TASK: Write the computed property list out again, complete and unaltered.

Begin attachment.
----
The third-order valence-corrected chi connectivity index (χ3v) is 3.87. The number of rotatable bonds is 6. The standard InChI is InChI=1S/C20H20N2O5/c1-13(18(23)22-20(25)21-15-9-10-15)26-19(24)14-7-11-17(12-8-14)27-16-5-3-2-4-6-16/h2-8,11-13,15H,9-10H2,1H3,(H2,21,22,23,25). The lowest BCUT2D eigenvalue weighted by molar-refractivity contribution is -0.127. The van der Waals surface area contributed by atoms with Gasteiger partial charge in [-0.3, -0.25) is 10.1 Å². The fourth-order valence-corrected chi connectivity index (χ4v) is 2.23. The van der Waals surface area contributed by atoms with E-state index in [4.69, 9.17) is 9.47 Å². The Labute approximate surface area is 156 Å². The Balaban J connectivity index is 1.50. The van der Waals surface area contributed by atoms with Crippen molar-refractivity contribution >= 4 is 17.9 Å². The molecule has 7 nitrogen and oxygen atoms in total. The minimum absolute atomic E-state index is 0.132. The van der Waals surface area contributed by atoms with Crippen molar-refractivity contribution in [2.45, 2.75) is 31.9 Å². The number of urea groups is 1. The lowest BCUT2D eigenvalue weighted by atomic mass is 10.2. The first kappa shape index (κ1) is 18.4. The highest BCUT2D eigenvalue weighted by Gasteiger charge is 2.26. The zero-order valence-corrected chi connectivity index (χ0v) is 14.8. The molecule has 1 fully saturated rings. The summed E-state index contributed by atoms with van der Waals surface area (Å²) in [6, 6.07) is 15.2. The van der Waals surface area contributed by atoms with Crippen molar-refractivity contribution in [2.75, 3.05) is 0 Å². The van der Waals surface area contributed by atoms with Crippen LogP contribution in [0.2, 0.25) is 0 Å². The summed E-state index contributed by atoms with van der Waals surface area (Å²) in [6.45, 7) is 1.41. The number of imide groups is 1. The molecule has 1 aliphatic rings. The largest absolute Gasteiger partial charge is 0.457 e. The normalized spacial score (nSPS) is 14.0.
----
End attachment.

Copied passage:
The third-order valence-corrected chi connectivity index (χ3v) is 3.87. The number of rotatable bonds is 6. The standard InChI is InChI=1S/C20H20N2O5/c1-13(18(23)22-20(25)21-15-9-10-15)26-19(24)14-7-11-17(12-8-14)27-16-5-3-2-4-6-16/h2-8,11-13,15H,9-10H2,1H3,(H2,21,22,23,25). The lowest BCUT2D eigenvalue weighted by molar-refractivity contribution is -0.127. The van der Waals surface area contributed by atoms with Gasteiger partial charge in [-0.3, -0.25) is 10.1 Å². The fourth-order valence-corrected chi connectivity index (χ4v) is 2.23. The van der Waals surface area contributed by atoms with E-state index in [4.69, 9.17) is 9.47 Å². The Labute approximate surface area is 156 Å². The Balaban J connectivity index is 1.50. The van der Waals surface area contributed by atoms with Crippen molar-refractivity contribution >= 4 is 17.9 Å². The molecule has 7 nitrogen and oxygen atoms in total. The minimum absolute atomic E-state index is 0.132. The van der Waals surface area contributed by atoms with Crippen molar-refractivity contribution in [2.45, 2.75) is 31.9 Å². The number of urea groups is 1. The lowest BCUT2D eigenvalue weighted by atomic mass is 10.2. The first kappa shape index (κ1) is 18.4. The highest BCUT2D eigenvalue weighted by Gasteiger charge is 2.26. The zero-order valence-corrected chi connectivity index (χ0v) is 14.8. The molecule has 1 fully saturated rings. The summed E-state index contributed by atoms with van der Waals surface area (Å²) in [6, 6.07) is 15.2. The van der Waals surface area contributed by atoms with Crippen molar-refractivity contribution in [2.75, 3.05) is 0 Å². The van der Waals surface area contributed by atoms with Crippen LogP contribution in [0.2, 0.25) is 0 Å². The summed E-state index contributed by atoms with van der Waals surface area (Å²) in [6.45, 7) is 1.41. The number of imide groups is 1. The molecule has 1 aliphatic rings. The largest absolute Gasteiger partial charge is 0.457 e. The normalized spacial score (nSPS) is 14.0.